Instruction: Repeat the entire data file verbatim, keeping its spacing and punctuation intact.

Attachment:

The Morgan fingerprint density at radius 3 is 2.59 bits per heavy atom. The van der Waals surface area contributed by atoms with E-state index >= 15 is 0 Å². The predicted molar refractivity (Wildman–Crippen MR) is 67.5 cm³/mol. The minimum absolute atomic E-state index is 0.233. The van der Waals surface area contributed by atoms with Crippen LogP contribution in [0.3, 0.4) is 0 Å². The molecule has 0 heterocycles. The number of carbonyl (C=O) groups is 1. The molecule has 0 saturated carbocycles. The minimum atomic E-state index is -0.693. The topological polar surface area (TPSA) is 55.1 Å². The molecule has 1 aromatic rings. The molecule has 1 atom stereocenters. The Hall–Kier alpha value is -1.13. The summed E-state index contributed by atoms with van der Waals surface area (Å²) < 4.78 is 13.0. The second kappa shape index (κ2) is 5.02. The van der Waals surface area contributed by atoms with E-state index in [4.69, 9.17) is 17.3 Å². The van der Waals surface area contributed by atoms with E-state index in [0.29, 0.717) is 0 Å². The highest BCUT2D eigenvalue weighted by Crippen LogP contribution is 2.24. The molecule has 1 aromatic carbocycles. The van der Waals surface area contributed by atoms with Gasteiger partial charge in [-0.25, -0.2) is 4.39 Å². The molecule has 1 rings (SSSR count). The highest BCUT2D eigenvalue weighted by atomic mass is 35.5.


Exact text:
The Morgan fingerprint density at radius 3 is 2.59 bits per heavy atom. The van der Waals surface area contributed by atoms with E-state index >= 15 is 0 Å². The predicted molar refractivity (Wildman–Crippen MR) is 67.5 cm³/mol. The minimum absolute atomic E-state index is 0.233. The van der Waals surface area contributed by atoms with Crippen LogP contribution in [0.3, 0.4) is 0 Å². The molecule has 0 heterocycles. The number of carbonyl (C=O) groups is 1. The molecule has 0 saturated carbocycles. The minimum atomic E-state index is -0.693. The topological polar surface area (TPSA) is 55.1 Å². The molecule has 1 aromatic rings. The molecule has 1 atom stereocenters. The Hall–Kier alpha value is -1.13. The summed E-state index contributed by atoms with van der Waals surface area (Å²) < 4.78 is 13.0. The second kappa shape index (κ2) is 5.02. The van der Waals surface area contributed by atoms with E-state index in [4.69, 9.17) is 17.3 Å². The van der Waals surface area contributed by atoms with E-state index in [0.29, 0.717) is 0 Å². The highest BCUT2D eigenvalue weighted by Crippen LogP contribution is 2.24. The molecule has 1 aromatic carbocycles. The van der Waals surface area contributed by atoms with Gasteiger partial charge in [-0.25, -0.2) is 4.39 Å². The molecule has 1 rings (SSSR count). The highest BCUT2D eigenvalue weighted by atomic mass is 35.5.